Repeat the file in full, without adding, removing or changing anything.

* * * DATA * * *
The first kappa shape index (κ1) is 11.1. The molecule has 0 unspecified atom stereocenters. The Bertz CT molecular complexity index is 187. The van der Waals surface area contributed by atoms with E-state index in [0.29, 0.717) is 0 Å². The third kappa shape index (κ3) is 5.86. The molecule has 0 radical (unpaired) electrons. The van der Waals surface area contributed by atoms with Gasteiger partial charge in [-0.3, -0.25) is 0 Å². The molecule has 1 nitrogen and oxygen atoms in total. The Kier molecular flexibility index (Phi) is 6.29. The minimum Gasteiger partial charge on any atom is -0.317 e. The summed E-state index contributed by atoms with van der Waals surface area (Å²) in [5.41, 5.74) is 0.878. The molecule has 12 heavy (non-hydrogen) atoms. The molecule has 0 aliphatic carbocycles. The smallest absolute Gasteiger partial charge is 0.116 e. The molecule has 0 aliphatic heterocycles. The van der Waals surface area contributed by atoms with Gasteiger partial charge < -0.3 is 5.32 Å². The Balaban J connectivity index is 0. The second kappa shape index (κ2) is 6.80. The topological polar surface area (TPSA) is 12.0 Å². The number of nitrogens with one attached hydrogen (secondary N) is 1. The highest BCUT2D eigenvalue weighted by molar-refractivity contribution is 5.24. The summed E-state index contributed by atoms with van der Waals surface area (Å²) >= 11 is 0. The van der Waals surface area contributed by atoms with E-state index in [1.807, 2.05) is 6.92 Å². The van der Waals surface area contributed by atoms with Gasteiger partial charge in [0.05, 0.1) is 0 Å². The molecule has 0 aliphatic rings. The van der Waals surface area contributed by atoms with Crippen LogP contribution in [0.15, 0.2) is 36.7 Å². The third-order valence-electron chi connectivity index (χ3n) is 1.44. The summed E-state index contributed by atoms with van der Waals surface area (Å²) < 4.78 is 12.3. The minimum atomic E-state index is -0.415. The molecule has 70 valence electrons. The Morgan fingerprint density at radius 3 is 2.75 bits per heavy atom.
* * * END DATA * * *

The first kappa shape index (κ1) is 11.1. The molecule has 0 unspecified atom stereocenters. The Bertz CT molecular complexity index is 187. The van der Waals surface area contributed by atoms with E-state index in [0.29, 0.717) is 0 Å². The third kappa shape index (κ3) is 5.86. The molecule has 0 radical (unpaired) electrons. The van der Waals surface area contributed by atoms with Gasteiger partial charge in [-0.3, -0.25) is 0 Å². The molecule has 1 nitrogen and oxygen atoms in total. The Kier molecular flexibility index (Phi) is 6.29. The minimum Gasteiger partial charge on any atom is -0.317 e. The summed E-state index contributed by atoms with van der Waals surface area (Å²) in [5.41, 5.74) is 0.878. The molecule has 12 heavy (non-hydrogen) atoms. The molecule has 0 aliphatic carbocycles. The smallest absolute Gasteiger partial charge is 0.116 e. The molecule has 0 aliphatic heterocycles. The van der Waals surface area contributed by atoms with Gasteiger partial charge < -0.3 is 5.32 Å². The Balaban J connectivity index is 0. The second kappa shape index (κ2) is 6.80. The topological polar surface area (TPSA) is 12.0 Å². The number of nitrogens with one attached hydrogen (secondary N) is 1. The highest BCUT2D eigenvalue weighted by molar-refractivity contribution is 5.24. The summed E-state index contributed by atoms with van der Waals surface area (Å²) >= 11 is 0. The van der Waals surface area contributed by atoms with E-state index in [1.807, 2.05) is 6.92 Å². The van der Waals surface area contributed by atoms with Gasteiger partial charge in [0.05, 0.1) is 0 Å². The molecule has 0 aliphatic rings. The van der Waals surface area contributed by atoms with Crippen LogP contribution in [0.15, 0.2) is 36.7 Å². The third-order valence-electron chi connectivity index (χ3n) is 1.44. The summed E-state index contributed by atoms with van der Waals surface area (Å²) < 4.78 is 12.3. The minimum atomic E-state index is -0.415. The molecule has 70 valence electrons. The Morgan fingerprint density at radius 3 is 2.75 bits per heavy atom.